10 Billion Mouths - Co-hosted by Wharf42, sponsored by Yamaha - Headline event at Techweek Tauranga 18
New Zealand agri-businesses can tap vast resources of international investment funds by keeping up with technology and consumer needs. That’s the word from former Wellingtonian Arama Kukutai, co-founder and partner of Finistere Ventures. The company has built and backed businesses worth more than $US 5 billion. Now based in San Diego, Kukutai spoke at Tauranga’s 10 Billion Mouths event, the headline event during Techweek 2018. He said more capital than ever – around $200 billion – is seeking a home.
But Kukutai said playing on a global scale requires staying ahead of trends. “New Zealand faces headwinds of changing consumer preferences for locally grown. Climate change, land and water use and the withdrawal of the right of agriculture to pollute are all factors.” Kukutai said a massive amount has happened in the agtech space the past several years. “New Zealand is poised to take advantage of the capital that’s available. For the first time, innovation capital for the start-up world equals what’s available to the majors. You have to have the big game in your sights. Agriculture is being redefined.”
Kukutai praised Aotearoa’s speed to grow and change but cautioned against relying on traditional commodities like meat and dairy. He called milk producers fat, happy and complacent. “They’re not on the cutting edge at all. Selling infant formula to China is not innovation. It’s a logical product extension, but not innovation. The opportunity to do more with product investment is huge.” He said government must increase research and development funding, citing statistics showing New Zealand’s level of R&D spending well below OECD averages.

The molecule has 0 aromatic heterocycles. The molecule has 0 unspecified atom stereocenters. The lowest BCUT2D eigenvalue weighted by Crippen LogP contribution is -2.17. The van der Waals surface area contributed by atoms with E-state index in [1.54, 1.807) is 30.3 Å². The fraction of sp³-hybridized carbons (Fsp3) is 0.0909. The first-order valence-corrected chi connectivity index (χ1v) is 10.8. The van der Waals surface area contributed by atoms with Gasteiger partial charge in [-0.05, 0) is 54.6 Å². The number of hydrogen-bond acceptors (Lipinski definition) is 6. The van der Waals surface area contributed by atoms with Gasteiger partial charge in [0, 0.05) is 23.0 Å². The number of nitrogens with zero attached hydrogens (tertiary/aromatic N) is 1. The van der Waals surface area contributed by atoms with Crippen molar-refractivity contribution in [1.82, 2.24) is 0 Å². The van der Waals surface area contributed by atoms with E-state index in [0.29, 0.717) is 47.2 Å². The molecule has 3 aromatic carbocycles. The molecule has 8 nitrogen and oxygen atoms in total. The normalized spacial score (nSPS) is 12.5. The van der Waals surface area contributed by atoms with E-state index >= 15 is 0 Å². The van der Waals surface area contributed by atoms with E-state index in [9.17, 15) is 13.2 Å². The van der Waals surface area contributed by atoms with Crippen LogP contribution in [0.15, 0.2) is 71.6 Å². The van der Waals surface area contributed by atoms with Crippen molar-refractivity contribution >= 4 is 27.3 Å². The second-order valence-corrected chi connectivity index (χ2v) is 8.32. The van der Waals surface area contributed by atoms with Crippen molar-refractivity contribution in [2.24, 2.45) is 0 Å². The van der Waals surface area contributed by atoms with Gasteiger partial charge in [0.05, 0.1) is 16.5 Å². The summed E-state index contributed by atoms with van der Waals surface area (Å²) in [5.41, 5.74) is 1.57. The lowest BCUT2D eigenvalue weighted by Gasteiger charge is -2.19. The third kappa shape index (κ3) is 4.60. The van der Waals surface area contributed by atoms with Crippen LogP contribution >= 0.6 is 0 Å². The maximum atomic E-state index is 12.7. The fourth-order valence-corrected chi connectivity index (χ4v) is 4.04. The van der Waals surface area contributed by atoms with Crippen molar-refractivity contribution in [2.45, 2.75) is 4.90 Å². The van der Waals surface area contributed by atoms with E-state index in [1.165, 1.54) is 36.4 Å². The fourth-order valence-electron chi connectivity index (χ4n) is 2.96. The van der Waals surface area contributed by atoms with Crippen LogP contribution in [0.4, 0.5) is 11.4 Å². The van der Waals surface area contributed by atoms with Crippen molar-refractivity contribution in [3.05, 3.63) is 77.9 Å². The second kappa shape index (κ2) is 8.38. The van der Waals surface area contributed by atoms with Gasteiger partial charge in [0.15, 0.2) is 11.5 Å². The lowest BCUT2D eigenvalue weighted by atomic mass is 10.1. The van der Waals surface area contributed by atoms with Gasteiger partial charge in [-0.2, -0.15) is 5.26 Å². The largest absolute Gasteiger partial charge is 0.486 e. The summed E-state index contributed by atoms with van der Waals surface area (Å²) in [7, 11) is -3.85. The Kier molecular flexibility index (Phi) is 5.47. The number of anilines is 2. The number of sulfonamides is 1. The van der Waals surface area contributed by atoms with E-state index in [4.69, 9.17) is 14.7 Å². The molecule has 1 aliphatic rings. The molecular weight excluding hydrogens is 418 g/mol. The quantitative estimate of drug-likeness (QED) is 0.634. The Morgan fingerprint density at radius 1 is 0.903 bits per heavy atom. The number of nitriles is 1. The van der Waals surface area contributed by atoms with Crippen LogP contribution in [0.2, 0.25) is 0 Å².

Alternative protein sources are threats and opportunities, said Kukutai, as producers worldwide seek to feed 10 billion people by the year 2050. He encouraged agri-business leaders to embrace new technologies such as artificial intelligence to predict crop growth, and automation to tackle a global labour shortage. He said New Zealand is already a world leader in pasture and grass-based systems and has had horticultural success in high-value ag. ”The use of agtech can help optimise New Zealand farming to be the most sustainable and productive per capita ag-producing nation.”
Kukutai is of Ngati Maniapoto, Tainui and Te Aupouri descent. He served as Executive Chairman of PKW Farms, a successful agribusiness in Australasia and Asia. He also led the New Zealand government’s trade and investment agency in North America.
10 Billion Mouths attendee Belinda Allitt travelled from Wagga Wagga, Australia to attend the all-day conference at ASB Arena. The AgriFutures Australia manager says her home country faces similar challenges to New Zealand. “I think there’s a huge opportunity for New Zealand and Australian market startups because we don’t have the large populations in our own countries, so if we can come up with solutions that can tap into broader markets like America, you’ve got a whole new next-level scale of customers available.”
10 Billion Mouths’ primary sponsor was Yamaha; it was organised by Wharf42.
Techweek is New Zealand’s annual festival of innovation which included more than 500 events nationwide from 19-27 May 2018. It featured regional, national and international speakers and companies. This year’s theme: innovation that’s good for the world.
Techweek Tauranga 2018 is curated, coordinated and promoted by Venture Centre.
Venture Centre works to connect people on enterprising journeys - with each other and the mindset, skillset, toolsets, networks and resources they need - to build an ecosystem that delivers real-world, learn-by-doing events, activities, projects and experiences.
Techweek Tauranga 2018 is supported by Tauranga City and Western Bay of Plenty District councils.